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Old January 12, 2009, 17:17   #1
meeshoo
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Angband Code Interface to GUI

Hello,

I am new to roguelike games, started out with nethack and now I found out that there are many such games. I stopped on Angband because I am a fan of Tolkien universe and Angband sticks more to the fantasy line than others (you don't have photo cameras for example ).

On the other side, I am also a software developer, and I am working on game projects as a hobby at home (haven't finished any but I still like to work on various things every now and then).

What I've been trying to do with nethack is a new GUI for the game (maybe a 3D one). What I found out (although there are some custom user interfaces) is that you cannot actually impelemnt a new GUI without actually altering several parts of the game code. That is, there is no coding interface that will completely separate the gamecode from it's user interface, meaning that you have to do merging of your changes into every new game version, being impossilbe to maintain the GUI in a relatively independent fashion.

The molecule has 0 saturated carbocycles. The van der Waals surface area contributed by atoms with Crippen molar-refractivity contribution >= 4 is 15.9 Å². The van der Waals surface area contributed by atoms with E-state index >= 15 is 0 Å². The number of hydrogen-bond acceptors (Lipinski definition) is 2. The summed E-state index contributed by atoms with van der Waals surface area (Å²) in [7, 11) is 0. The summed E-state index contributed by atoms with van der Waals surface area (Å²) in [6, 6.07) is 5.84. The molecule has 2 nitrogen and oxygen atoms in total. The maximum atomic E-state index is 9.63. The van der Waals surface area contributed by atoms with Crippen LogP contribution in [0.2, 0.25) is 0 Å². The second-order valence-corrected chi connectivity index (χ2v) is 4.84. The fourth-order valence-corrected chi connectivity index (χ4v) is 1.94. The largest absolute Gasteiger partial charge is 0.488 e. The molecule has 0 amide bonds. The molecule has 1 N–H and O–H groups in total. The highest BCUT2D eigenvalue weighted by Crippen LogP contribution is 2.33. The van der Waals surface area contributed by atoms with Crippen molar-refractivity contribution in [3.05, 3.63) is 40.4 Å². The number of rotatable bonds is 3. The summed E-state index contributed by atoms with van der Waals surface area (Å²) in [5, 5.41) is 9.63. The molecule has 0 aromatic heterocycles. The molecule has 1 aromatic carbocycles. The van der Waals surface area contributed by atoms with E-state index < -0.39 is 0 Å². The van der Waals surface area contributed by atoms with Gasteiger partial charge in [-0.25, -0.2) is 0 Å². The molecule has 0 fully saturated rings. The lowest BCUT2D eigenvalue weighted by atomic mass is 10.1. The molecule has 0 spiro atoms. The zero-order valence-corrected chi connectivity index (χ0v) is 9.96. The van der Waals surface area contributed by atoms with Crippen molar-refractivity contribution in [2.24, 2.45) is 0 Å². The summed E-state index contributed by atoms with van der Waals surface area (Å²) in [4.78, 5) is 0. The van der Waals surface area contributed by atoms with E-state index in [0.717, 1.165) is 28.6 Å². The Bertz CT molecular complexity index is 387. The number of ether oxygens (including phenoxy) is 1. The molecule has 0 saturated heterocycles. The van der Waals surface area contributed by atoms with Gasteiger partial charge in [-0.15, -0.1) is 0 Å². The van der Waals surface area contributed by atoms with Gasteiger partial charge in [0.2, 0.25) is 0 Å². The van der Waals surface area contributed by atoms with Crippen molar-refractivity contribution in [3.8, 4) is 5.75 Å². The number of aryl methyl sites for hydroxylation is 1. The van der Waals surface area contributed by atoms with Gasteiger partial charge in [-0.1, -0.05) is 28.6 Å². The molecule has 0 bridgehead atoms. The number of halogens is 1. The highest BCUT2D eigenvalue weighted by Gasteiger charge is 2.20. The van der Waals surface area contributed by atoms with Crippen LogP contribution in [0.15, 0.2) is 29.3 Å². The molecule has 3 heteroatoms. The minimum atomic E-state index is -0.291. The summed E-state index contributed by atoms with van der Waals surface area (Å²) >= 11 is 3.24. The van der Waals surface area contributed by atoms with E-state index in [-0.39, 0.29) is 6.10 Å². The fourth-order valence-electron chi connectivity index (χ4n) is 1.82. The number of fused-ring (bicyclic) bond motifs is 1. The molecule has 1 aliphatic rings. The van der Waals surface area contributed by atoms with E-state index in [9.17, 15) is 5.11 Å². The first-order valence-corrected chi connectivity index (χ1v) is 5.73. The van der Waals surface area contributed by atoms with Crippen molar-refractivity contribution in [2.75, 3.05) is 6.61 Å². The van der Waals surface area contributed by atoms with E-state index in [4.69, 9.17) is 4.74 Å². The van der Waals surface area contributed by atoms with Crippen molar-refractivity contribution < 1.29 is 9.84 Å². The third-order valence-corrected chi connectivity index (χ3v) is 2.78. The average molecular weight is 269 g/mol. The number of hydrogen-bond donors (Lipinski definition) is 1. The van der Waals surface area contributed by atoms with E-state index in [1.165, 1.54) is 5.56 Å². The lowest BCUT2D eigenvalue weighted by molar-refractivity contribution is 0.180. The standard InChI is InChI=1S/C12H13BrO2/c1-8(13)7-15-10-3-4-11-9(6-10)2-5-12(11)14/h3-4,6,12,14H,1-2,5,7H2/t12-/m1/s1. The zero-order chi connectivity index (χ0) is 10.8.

My question is: does Angband have such a thing? A separation between the game and it's world as a data in memory and it's representation on the screen? And if the answer is no, are there any chances to have such a thing in the near future, or will a patch made by myself do such a thing?

I was also thinking at some point to try to design a universal interface for roguelike games that will allow any interface to remotly start the game and query it's state, then represent it on the screen in any fashion it wants.

What do you think?

Thanks
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Old January 12, 2009, 17:55   #2
takkaria
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Quote:
Originally Posted by meeshoo View Post
What I've been trying to do with nethack is a new GUI for the game (maybe a 3D one). What I found out (although there are some custom user interfaces) is that you cannot actually implement a new GUI without actually altering several parts of the game code. That is, there is no coding interface that will completely separate the gamecode from it's user interface, meaning that you have to do merging of your changes into every new game version, being impossilbe to maintain the GUI in a relatively independent fashion.

My question is: does Angband have such a thing? A separation between the game and it's world as a data in memory and it's representation on the screen? And if the answer is no, are there any chances to have such a thing in the near future, or will a patch made by myself do such a thing?